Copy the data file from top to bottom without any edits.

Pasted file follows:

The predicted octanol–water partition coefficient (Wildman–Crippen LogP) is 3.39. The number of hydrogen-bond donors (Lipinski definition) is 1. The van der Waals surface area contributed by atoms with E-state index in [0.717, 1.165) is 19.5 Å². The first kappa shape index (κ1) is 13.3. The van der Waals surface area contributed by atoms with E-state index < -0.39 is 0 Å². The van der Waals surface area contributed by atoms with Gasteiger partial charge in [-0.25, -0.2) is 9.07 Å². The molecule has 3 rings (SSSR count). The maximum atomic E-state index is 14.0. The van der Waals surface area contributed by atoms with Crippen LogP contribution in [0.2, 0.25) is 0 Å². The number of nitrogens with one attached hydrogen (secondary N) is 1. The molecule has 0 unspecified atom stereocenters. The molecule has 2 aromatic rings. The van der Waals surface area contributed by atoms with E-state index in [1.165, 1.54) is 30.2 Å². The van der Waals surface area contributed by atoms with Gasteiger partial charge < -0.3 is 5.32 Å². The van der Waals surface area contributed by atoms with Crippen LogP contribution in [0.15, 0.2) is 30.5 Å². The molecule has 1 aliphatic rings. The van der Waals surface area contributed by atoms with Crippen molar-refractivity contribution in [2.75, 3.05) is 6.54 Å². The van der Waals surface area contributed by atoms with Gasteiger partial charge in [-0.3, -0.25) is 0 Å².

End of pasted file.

The predicted octanol–water partition coefficient (Wildman–Crippen LogP) is 3.39. The number of hydrogen-bond donors (Lipinski definition) is 1. The van der Waals surface area contributed by atoms with E-state index in [0.717, 1.165) is 19.5 Å². The first kappa shape index (κ1) is 13.3. The van der Waals surface area contributed by atoms with E-state index < -0.39 is 0 Å². The van der Waals surface area contributed by atoms with Gasteiger partial charge in [-0.25, -0.2) is 9.07 Å². The molecule has 3 rings (SSSR count). The maximum atomic E-state index is 14.0. The van der Waals surface area contributed by atoms with Crippen LogP contribution in [0.2, 0.25) is 0 Å². The number of nitrogens with one attached hydrogen (secondary N) is 1. The molecule has 0 unspecified atom stereocenters. The molecule has 2 aromatic rings. The van der Waals surface area contributed by atoms with E-state index in [1.165, 1.54) is 30.2 Å². The van der Waals surface area contributed by atoms with Gasteiger partial charge < -0.3 is 5.32 Å². The van der Waals surface area contributed by atoms with Crippen LogP contribution in [0.15, 0.2) is 30.5 Å². The molecule has 1 aliphatic rings. The van der Waals surface area contributed by atoms with Crippen molar-refractivity contribution in [2.75, 3.05) is 6.54 Å². The van der Waals surface area contributed by atoms with Gasteiger partial charge in [-0.3, -0.25) is 0 Å².